During those days people in conversation would first look around in case there were eavesdroppers before whispering that somebody had cancer.
Times have changed since then. Man has been to the moon and back. The Berlin Wall has been torn down. South Africa has had successive black presidents.
The transplantation of the heart and other vital organs is now an everyday occurrence. Society has made sickness a share-all topic. Yet cancer is often shrouded in secrecy.
With thousands of new cases of cancer being diagnosed in South Africa each day, cancer has become a word that’s hard to avoid. Yet, there are many people who want to keep their terminal illness only within a close circle.
With recurring frequency, I am finding that when I join friends and relatives in the shade of the trees at the Clare Estate Crematorium in Durban after the funeral service of a dearly departed, the discussion is often about how well the deceased had concealed the disease and, therefore, the unexpected death had come as a shock.
Worse than cancer itself has got to be secret cancer. I am certain that hiding the disease must, in many ways, be a bigger burden than the disease itself.
I concede that it is purely a personal choice whether a patient wants to share details about a life-threatening illness. Often with limited energy and a need to maintain normal routines, the patient may not know how to go about deciding when, how and how much to disclose.
The thing to remember though is that someone’s going to know. Sooner or later, word is going to get out.
You cannot rely 100% on your nearest and dearest keeping their traps shut.When I consider my circle of relatives and friends, I so easily recognise that cancer is now more commonplace than it ever was.
According to researchers, one in five men and one in six women will develop the disease in their lifetime. And as countries become wealthier, more people get cancers related to lifestyle rather than those linked to poverty. Lung cancer, breast cancer and bowel cancer are responsible for a third of all cancer cases and deaths worldwide.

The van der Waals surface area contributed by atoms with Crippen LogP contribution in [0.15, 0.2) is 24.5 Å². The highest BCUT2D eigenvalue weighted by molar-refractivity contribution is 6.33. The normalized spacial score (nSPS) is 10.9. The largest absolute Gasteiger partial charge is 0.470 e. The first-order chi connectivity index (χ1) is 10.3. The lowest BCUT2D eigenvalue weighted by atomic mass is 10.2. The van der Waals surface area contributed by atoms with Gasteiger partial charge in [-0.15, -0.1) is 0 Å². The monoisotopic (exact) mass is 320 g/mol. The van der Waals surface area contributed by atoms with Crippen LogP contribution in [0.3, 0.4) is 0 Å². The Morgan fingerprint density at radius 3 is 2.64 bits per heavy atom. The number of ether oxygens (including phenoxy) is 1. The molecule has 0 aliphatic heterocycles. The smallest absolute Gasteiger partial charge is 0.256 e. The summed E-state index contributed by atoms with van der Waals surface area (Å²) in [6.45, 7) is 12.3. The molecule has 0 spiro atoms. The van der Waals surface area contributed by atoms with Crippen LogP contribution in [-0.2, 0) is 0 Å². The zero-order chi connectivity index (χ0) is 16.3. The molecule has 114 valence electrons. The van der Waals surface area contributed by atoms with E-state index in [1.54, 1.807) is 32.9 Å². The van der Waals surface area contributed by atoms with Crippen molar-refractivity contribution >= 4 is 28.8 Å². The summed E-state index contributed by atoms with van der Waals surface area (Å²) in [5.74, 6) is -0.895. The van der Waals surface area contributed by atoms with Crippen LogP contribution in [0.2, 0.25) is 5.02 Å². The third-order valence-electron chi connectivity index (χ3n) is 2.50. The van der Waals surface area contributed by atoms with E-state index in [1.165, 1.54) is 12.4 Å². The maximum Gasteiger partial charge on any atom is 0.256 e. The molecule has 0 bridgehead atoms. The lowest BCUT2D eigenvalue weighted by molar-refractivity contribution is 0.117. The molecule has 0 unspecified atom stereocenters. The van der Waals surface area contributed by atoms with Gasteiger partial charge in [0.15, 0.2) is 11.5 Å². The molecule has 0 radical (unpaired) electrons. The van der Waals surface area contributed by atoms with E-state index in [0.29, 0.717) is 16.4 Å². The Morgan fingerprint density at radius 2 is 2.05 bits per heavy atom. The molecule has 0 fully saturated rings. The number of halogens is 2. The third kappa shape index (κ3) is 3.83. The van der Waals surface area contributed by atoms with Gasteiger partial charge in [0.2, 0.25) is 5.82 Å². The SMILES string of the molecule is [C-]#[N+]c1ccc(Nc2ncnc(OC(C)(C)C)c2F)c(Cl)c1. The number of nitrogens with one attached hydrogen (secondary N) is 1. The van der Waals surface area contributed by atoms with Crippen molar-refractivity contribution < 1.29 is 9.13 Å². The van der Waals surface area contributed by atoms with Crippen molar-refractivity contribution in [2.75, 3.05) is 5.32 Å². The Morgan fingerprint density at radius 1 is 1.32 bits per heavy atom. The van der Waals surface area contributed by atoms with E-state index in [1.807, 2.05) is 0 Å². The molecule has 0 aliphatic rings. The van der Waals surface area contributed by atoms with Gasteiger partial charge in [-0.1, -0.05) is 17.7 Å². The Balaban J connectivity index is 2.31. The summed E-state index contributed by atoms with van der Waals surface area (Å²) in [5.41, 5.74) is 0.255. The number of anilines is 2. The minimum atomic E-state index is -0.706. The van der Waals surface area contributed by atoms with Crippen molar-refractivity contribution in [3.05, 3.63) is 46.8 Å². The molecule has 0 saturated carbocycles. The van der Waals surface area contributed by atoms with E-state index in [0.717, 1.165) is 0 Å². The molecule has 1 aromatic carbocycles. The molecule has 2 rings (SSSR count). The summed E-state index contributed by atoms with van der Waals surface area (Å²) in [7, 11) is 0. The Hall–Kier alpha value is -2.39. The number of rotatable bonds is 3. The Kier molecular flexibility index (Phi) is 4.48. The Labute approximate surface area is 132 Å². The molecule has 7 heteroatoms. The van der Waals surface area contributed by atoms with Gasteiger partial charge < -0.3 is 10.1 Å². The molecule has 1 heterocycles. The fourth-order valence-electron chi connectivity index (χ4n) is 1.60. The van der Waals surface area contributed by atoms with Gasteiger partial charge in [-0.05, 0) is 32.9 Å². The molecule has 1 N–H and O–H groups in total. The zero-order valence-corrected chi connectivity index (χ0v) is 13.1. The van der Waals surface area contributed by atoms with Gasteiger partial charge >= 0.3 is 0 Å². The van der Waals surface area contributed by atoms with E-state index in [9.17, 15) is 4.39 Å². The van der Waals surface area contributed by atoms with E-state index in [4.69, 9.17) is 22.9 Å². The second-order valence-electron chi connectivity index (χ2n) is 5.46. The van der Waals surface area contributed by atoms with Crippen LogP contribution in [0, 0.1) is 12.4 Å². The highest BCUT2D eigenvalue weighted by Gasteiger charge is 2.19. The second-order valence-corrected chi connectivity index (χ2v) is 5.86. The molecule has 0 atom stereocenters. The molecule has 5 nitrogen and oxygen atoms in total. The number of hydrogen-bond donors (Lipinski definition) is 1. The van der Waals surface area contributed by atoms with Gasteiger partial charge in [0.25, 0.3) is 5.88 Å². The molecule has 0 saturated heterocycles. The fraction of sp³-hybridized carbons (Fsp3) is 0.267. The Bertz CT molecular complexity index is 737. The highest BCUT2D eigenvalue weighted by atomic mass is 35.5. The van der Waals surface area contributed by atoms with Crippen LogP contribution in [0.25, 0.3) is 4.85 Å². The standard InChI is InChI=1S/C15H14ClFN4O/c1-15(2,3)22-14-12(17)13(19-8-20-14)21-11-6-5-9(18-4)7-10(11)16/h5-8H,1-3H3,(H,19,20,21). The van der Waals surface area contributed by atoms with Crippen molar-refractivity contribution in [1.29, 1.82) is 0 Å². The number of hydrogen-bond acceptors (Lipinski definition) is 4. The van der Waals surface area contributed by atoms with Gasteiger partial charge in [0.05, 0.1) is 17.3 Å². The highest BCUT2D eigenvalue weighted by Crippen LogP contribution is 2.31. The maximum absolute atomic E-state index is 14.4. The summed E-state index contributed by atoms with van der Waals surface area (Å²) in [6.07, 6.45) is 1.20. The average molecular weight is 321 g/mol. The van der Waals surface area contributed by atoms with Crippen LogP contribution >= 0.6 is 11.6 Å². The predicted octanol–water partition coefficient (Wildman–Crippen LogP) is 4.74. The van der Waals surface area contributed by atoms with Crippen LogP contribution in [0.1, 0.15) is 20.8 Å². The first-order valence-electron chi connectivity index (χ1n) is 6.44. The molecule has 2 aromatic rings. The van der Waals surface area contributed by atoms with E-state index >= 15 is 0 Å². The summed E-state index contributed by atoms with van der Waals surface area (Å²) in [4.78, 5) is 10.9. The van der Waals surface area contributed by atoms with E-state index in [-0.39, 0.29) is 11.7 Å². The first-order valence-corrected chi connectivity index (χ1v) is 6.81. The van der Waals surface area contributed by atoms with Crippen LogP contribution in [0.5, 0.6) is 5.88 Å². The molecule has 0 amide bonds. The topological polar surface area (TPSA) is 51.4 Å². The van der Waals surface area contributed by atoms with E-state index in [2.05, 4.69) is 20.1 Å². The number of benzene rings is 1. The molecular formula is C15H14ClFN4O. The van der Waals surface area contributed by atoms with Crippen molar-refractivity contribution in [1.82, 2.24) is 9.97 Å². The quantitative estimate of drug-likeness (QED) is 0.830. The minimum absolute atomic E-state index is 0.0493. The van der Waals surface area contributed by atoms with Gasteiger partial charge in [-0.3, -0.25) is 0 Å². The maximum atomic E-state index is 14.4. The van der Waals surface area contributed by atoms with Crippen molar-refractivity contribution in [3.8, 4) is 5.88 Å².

Our diets have changed dramatically over the years. No longer are vegetables being grown in home gardens. When last did you eat a Zulu fowl - the free-range traditional chickens that used to roost in the mango trees?
Poultry, cattle and sheep are often given hormones to promote rapid weight gain.
Hormone residues in meats significantly increase the risk of humans getting cancer by disrupting the ordered growth of cells.
Cancer is an unwelcome house guest. You don’t want to wish it upon your worst enemy. Yet it is looming large and in such profusion.
Every patient reacts differently to their cancer diagnosis. I have had friends who wasted no time in sharing the terrible news.
When Ron Moodley, the boss of Indian television channel East Net, learnt he had bone cancer, he immediately faxed me the oncologist’s report which pointed to eventual death.
During numerous visits to his house when we reminisced about happier days and laughed until our sides ached, I somewhat helped him come to terms with his own mortality.